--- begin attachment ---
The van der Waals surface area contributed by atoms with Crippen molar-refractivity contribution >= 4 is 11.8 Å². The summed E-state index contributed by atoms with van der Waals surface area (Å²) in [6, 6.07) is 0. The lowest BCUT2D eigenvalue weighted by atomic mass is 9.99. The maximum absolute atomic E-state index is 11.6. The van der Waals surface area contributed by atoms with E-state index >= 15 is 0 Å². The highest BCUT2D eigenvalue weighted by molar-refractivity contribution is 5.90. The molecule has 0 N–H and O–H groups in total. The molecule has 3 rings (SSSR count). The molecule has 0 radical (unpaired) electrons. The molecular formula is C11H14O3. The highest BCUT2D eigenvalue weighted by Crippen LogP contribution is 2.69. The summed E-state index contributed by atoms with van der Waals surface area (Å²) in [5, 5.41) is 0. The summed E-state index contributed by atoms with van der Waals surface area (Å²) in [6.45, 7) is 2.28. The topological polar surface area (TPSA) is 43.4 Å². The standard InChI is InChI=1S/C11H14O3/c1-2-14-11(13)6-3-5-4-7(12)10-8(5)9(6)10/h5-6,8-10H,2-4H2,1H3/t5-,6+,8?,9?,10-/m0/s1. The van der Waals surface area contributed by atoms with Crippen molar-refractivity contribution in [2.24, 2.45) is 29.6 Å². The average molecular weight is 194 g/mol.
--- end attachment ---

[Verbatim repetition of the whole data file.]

The van der Waals surface area contributed by atoms with Crippen molar-refractivity contribution >= 4 is 11.8 Å². The summed E-state index contributed by atoms with van der Waals surface area (Å²) in [6, 6.07) is 0. The lowest BCUT2D eigenvalue weighted by atomic mass is 9.99. The maximum absolute atomic E-state index is 11.6. The van der Waals surface area contributed by atoms with E-state index >= 15 is 0 Å². The highest BCUT2D eigenvalue weighted by molar-refractivity contribution is 5.90. The molecule has 0 N–H and O–H groups in total. The molecule has 3 rings (SSSR count). The molecule has 0 radical (unpaired) electrons. The molecular formula is C11H14O3. The highest BCUT2D eigenvalue weighted by Crippen LogP contribution is 2.69. The summed E-state index contributed by atoms with van der Waals surface area (Å²) in [5, 5.41) is 0. The summed E-state index contributed by atoms with van der Waals surface area (Å²) in [6.45, 7) is 2.28. The topological polar surface area (TPSA) is 43.4 Å². The standard InChI is InChI=1S/C11H14O3/c1-2-14-11(13)6-3-5-4-7(12)10-8(5)9(6)10/h5-6,8-10H,2-4H2,1H3/t5-,6+,8?,9?,10-/m0/s1. The van der Waals surface area contributed by atoms with Crippen molar-refractivity contribution in [2.24, 2.45) is 29.6 Å². The average molecular weight is 194 g/mol.